Mobility Capabilities:

DOD's Mobility Study Limitations and Newly Issued Strategic Guidance Raise Questions about Air Mobility Requirements

GAO-12-510T: Published: Mar 7, 2012. Publicly Released: Mar 7, 2012.

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Cary B. Russell
404-679-1808
russellc@gao.gov

 

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What GAO Found

The Mobility Capabilities and Requirements Study 2016 (MCRS-16) provided some useful information concerning air mobility systems—such as intratheater airlift, strategic airlift, and air refueling—but several weaknesses in the study raised questions about its ability to fully inform decision makers. In particular, the MCRS-16 did not provide decision makers with recommendations concerning shortfalls and excesses in air mobility systems. In evaluating capabilities, the MCRS-16 used three cases that it developed of potential conflicts or natural disasters and identified the required capabilities for air mobility systems. Based on data in the MCRS-16, GAO was able to discern possible shortfalls or potential capacity that could be considered excess or an operational reserve, even though the MCRS-16 was ambiguous regarding whether actual shortfalls or excess capabilities exist. It also did not identify the risk associated with potential shortfalls or excesses. Identifying the risk associated with specific mobility systems could help with decisions to allocate resources.

The Department of Defense (DOD) issued new strategic guidance in January 2012, which is intended to help guide decisions regarding the size and shape of the force. In the past, DOD has translated strategic guidance into specific planning scenarios, which it used in studies (such as the MCRS-16) to generate requirements that inform force structure decisions. Based on the new strategic guidance, the Air Force has proposed reducing its mobility air fleet by 130 aircraft, which would leave 593 mobility aircraft in the airlift fleet. According to Air Force officials, the proposals will enable the Air Force to deliver the airlift capabilities required to implement the new strategic guidance and remain within funding levels. However, the Air Force’s document that outlines its proposed aircraft retirements does not provide details of any analyses used to support the reductions. Given the new strategic guidance, it is unclear the extent to which the requirements developed from MCRS-16 are still relevant. In weighing the Air Force’s proposal, decision makers would benefit from a clear understanding from DOD of the basis for the proposed aircraft retirements and DOD’s ability to execute its new strategic guidance with its planned air mobility force structure.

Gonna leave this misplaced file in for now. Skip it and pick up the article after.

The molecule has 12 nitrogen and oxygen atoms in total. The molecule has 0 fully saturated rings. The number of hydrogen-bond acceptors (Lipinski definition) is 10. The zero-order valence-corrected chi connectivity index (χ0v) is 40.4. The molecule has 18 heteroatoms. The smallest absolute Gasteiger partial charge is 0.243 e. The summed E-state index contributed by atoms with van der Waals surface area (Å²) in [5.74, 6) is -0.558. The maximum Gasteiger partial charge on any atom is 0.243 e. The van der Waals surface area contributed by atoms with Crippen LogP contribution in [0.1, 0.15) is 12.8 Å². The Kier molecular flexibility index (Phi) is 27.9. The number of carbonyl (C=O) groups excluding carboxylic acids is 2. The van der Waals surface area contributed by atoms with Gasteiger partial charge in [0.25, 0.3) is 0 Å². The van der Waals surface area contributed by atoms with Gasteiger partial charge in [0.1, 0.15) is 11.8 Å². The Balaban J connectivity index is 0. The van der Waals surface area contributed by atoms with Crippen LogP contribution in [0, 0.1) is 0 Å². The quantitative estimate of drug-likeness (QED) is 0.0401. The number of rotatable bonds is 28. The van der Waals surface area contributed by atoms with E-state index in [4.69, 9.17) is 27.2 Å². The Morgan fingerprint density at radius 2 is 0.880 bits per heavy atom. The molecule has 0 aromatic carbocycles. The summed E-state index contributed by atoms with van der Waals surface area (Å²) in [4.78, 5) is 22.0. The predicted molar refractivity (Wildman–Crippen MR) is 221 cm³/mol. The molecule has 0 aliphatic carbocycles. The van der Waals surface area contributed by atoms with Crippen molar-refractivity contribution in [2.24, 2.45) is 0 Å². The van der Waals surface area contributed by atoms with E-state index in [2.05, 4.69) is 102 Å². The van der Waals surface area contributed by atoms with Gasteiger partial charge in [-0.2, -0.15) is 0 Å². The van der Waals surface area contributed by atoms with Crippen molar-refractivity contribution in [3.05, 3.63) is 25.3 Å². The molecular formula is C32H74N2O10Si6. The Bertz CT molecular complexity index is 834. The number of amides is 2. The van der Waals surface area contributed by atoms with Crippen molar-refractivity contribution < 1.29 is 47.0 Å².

Why GAO Did This Study

Over the past 30 years, the Department of Defense (DOD) has invested more than $140 billion in its airlift and tanker forces. In 2010, DOD published its Mobility Capabilities and Requirements Study 2016 (MCRS-16), which was intended to provide an understanding of the range of mobility capabilities needed for possible military operations. In January 2012, DOD issued new strategic guidance, Sustaining U.S. Global Leadership: Priorities for 21st Century Defense, affecting force structure decisions. This testimony addresses GAO’s previous findings on the MCRS-16 and air mobility issues to consider in light of DOD’s new strategic guidance.

GAO’s December 2010 report on the MCRS-16 (GAO-11-82R) is based on analysis of DOD’s executive summary and classified report, and interviews with DOD officials.

What GAO Recommends

GAO previously recommended that DOD clearly identify shortfalls and excesses in the mobility force structure and the associated risks. DOD did not concur with the recommendations, stating that the MCRS-16 identified shortfalls and excesses and included a risk assessment. GAO disagreed, noting for example, that DOD’s MCRS-16 study did not explicitly identify excess aircraft and did not include mobility system risk assessments when potential shortfalls existed.

For more information, contact Cary Russell, 404-679-1808, russellc@gao.gov.

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